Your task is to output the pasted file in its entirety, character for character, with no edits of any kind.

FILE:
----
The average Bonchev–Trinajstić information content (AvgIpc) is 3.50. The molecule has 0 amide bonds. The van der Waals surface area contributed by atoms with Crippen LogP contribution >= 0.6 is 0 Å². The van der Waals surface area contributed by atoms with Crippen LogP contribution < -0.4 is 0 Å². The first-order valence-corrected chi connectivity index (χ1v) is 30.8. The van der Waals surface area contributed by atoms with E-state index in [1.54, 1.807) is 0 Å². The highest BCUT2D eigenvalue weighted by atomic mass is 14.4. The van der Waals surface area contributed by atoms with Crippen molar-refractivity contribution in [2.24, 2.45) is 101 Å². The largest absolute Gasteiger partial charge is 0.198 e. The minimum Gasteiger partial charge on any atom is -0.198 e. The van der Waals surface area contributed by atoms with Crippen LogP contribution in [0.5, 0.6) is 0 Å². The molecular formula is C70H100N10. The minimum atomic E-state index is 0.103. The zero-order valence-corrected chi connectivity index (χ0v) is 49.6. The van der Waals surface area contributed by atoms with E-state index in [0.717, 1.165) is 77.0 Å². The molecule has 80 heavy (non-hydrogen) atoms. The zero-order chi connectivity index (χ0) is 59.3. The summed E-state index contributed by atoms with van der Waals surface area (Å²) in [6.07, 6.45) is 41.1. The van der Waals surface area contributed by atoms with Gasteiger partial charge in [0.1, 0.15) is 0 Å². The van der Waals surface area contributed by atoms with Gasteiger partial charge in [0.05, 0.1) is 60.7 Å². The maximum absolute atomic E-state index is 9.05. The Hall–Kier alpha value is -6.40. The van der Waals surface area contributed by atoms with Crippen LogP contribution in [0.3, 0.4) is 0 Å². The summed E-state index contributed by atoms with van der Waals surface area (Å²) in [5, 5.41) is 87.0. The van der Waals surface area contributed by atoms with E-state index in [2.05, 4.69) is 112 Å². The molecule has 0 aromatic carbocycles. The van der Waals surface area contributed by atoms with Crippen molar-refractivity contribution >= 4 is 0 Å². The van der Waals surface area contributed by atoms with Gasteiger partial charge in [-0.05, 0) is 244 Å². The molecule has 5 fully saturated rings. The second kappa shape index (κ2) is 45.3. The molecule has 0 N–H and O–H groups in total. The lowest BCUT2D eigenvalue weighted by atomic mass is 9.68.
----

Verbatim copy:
The average Bonchev–Trinajstić information content (AvgIpc) is 3.50. The molecule has 0 amide bonds. The van der Waals surface area contributed by atoms with Crippen LogP contribution >= 0.6 is 0 Å². The van der Waals surface area contributed by atoms with Crippen LogP contribution < -0.4 is 0 Å². The first-order valence-corrected chi connectivity index (χ1v) is 30.8. The van der Waals surface area contributed by atoms with E-state index in [1.54, 1.807) is 0 Å². The highest BCUT2D eigenvalue weighted by atomic mass is 14.4. The van der Waals surface area contributed by atoms with Crippen molar-refractivity contribution in [2.24, 2.45) is 101 Å². The largest absolute Gasteiger partial charge is 0.198 e. The minimum Gasteiger partial charge on any atom is -0.198 e. The van der Waals surface area contributed by atoms with Crippen LogP contribution in [0.5, 0.6) is 0 Å². The molecular formula is C70H100N10. The minimum atomic E-state index is 0.103. The zero-order valence-corrected chi connectivity index (χ0v) is 49.6. The van der Waals surface area contributed by atoms with E-state index in [0.717, 1.165) is 77.0 Å². The molecule has 80 heavy (non-hydrogen) atoms. The zero-order chi connectivity index (χ0) is 59.3. The summed E-state index contributed by atoms with van der Waals surface area (Å²) in [6.07, 6.45) is 41.1. The van der Waals surface area contributed by atoms with Gasteiger partial charge in [0.1, 0.15) is 0 Å². The van der Waals surface area contributed by atoms with Gasteiger partial charge in [0.05, 0.1) is 60.7 Å². The maximum absolute atomic E-state index is 9.05. The Hall–Kier alpha value is -6.40. The van der Waals surface area contributed by atoms with Crippen LogP contribution in [0.3, 0.4) is 0 Å². The summed E-state index contributed by atoms with van der Waals surface area (Å²) in [5, 5.41) is 87.0. The van der Waals surface area contributed by atoms with E-state index in [2.05, 4.69) is 112 Å². The molecule has 0 aromatic carbocycles. The van der Waals surface area contributed by atoms with Crippen molar-refractivity contribution >= 4 is 0 Å². The van der Waals surface area contributed by atoms with Gasteiger partial charge in [-0.05, 0) is 244 Å². The molecule has 5 fully saturated rings. The second kappa shape index (κ2) is 45.3. The molecule has 0 N–H and O–H groups in total. The lowest BCUT2D eigenvalue weighted by atomic mass is 9.68.